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May 2, 2018

Edge of Chaos: Why Democracy is Failing to Deliver Economic Growth – and How to Fix It

Henry Jackson Society

Date: 18:00-19:00, Wednesday 2nd May 2018

Location: The Wilson Room,
Portcullis House, Westminster, London SW1A 2JR

Dr. Dambisa Moyo
International Economist and New York Times best-selling Author

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A generation after the fall of the Berlin Wall, the world is once again on the edge of chaos. Demonstrations have broken out from Belgium to Brazil led by angry citizens demanding a greater say in their political and economic future, better education, healthcare and living standards. The bottom line of this outrage is the same; people are demanding their governments do more to improve their lives faster, something which policymakers are unable to deliver under conditions of anaemic growth. Rising income inequality and a stagnant economy are threats to both the developed and the developing world, and leaders can no longer afford to ignore this gathering storm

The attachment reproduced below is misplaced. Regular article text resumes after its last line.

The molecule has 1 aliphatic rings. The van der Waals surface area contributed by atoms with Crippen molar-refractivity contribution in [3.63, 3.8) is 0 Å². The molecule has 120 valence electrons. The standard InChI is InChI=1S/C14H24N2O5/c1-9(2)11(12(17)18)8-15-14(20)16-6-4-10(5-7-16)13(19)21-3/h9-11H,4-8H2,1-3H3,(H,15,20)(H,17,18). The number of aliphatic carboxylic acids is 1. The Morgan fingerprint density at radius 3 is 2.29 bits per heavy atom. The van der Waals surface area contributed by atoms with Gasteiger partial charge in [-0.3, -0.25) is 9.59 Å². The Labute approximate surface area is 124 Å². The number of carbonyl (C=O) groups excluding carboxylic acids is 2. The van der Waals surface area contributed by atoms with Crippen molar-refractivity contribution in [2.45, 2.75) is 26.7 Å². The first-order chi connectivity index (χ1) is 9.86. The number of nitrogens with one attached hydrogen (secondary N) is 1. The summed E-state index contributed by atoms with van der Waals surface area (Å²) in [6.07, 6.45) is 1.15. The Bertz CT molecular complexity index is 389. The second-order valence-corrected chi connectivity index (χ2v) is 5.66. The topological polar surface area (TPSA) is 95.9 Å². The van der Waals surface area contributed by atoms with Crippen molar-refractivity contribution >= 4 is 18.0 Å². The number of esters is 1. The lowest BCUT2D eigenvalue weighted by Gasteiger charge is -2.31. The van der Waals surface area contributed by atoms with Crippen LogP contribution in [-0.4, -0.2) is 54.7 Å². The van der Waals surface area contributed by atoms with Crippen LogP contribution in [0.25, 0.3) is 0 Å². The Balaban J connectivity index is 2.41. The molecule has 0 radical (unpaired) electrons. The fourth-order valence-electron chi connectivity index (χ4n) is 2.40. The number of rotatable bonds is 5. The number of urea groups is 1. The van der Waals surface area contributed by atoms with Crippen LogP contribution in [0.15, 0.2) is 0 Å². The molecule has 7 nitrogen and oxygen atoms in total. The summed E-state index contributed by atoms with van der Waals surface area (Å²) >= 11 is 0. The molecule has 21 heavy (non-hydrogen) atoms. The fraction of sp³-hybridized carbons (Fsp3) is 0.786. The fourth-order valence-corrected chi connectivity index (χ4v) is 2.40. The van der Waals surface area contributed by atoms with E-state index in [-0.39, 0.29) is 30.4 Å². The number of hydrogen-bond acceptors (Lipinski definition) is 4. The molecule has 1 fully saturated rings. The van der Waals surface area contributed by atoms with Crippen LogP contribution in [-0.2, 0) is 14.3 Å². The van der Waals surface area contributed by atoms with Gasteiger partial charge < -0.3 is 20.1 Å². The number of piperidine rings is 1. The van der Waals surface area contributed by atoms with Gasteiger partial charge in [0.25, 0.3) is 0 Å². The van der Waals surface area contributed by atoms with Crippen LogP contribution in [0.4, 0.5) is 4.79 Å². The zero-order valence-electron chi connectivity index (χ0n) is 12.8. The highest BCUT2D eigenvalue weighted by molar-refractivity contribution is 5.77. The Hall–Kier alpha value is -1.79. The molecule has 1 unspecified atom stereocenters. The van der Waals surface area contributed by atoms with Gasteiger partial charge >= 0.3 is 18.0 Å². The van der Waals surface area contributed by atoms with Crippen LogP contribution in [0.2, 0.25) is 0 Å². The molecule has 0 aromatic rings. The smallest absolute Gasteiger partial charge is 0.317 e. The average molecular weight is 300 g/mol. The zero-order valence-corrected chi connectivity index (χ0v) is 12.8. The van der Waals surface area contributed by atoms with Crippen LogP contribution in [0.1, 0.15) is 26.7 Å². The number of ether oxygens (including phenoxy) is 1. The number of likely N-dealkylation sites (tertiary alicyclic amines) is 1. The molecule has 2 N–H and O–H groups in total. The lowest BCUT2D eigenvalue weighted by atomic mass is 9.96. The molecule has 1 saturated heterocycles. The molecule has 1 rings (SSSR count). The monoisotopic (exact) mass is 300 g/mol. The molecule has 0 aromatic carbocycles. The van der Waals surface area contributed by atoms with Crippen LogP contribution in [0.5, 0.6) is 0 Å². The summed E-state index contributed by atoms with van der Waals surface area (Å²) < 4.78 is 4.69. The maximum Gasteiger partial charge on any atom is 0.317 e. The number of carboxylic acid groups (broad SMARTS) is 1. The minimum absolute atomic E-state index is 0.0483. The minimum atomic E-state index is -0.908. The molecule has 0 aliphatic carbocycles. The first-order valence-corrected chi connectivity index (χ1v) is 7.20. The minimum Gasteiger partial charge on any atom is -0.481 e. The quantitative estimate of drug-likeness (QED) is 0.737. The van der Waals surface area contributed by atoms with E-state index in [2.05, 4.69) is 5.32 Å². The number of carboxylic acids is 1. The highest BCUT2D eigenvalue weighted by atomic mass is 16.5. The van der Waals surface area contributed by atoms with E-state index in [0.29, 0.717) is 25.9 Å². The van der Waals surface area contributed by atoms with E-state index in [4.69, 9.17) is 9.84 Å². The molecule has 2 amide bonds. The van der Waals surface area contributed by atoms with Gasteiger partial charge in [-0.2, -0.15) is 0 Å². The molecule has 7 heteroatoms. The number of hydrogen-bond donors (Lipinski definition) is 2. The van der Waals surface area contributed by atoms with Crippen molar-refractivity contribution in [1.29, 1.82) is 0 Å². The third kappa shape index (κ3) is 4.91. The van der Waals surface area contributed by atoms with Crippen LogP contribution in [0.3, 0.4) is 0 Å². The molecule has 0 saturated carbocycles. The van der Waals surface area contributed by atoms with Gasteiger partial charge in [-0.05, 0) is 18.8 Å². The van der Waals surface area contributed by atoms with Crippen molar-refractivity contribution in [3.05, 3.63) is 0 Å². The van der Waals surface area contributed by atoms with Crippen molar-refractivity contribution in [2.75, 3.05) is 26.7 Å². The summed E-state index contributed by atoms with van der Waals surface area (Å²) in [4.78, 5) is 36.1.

By kind invitation of The Rt Hon Sir Michael Fallon MP, The Henry Jackson Society is pleased to invite you to a discussion with Dr Dambisa Moyo, the internationally acclaimed economist who will argue that economic growth can only be achieved by aggressively overhauling the liberal democratic system we know and love.  Dr Moyo will offer a solution by presenting a radical menu of ten ways to improve democracy: making it better able to address the range of headwinds that the global economy faces.

Dr. Dambisa Moyo is a global economistand author who analyzes the macroeconomy and international affairs. Dambisa serves on the boards of Barclays Bank, Barrick Gold and Chevron. She was named by TIME Magazine as one of the “100 Most Influential People in the World,” and is the author of NY Times Bestsellers’ Dead Aid: Why Aid is Not Working and How There is a Better Way for Africa; How the West Was Lost: Fifty Years of Economic Folly and the Stark Choices Ahead; Winner Take All: China’s Race for Resources and what it Means for the World. Dambisa holds a Doctorate in economics from Oxford University, a Master’s degree from Harvard University.